[Note: Last Monday, I wrote an article titled "Obama's Libyan Gamble." This should be read as "Part Two" of that article.]
Events on the ground in Libya, roughly one week after coalition warplanes and cruise missiles began flying, seem to have taken a turn for the better for the rebel forces. Surprisingly, though, the American media and political establishment seems largely focused on any number of ways this war could turn out badly for America, for Libya, and for the world. As city after city falls to the rebel forces, perhaps this narrative will shift somewhat. President Obama is about to give a speech to the nation, which may help focus the media on what is actually going on in Libya, rather than speculating about what could happen. Or perhaps not -- Obama's speech may become "the story" itself, and be picked apart word by word for the next few days, no matter what the rebels are doing in Libya.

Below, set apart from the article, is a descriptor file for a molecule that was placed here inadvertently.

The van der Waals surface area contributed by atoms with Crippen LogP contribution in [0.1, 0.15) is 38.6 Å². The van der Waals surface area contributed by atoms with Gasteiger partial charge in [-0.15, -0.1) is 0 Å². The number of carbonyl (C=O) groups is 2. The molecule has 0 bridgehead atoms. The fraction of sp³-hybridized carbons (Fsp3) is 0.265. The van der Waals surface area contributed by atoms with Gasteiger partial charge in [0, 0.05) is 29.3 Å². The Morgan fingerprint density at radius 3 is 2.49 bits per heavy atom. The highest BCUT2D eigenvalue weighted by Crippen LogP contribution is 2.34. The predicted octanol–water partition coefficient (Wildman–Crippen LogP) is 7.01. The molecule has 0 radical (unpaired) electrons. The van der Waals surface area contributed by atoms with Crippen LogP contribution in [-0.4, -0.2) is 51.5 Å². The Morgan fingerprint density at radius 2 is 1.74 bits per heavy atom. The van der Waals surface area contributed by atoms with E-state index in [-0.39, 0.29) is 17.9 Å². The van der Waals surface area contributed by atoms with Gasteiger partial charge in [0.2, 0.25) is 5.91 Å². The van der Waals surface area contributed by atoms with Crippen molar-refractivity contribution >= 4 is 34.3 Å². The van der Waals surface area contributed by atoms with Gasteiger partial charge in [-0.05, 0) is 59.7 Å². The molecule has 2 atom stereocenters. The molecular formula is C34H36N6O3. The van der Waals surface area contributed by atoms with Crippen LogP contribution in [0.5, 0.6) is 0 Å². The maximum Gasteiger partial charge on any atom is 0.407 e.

I have a sneaking suspicion that the media is in "once bitten, twice shy" mode about cheerleading a new American war. Those in the media with an ounce of self-realization may feel chagrined at their jingoism at the start of our last two overt wars, Afghanistan and Iraq. Neither one turned out as it was supposed to (to put it mildly), and the American public is war-weary after almost ten years of non-stop wars. Perhaps, to be fair, the media is merely reflecting this attitude.
I actually wasn't a big fan of imposing a no-fly zone in Libya myself. But, since we're now in a new war, I prefer to objectively look at what is happening rather than imposing my projections of what could go wrong. First, let's take a look at the military situation, as it now stands.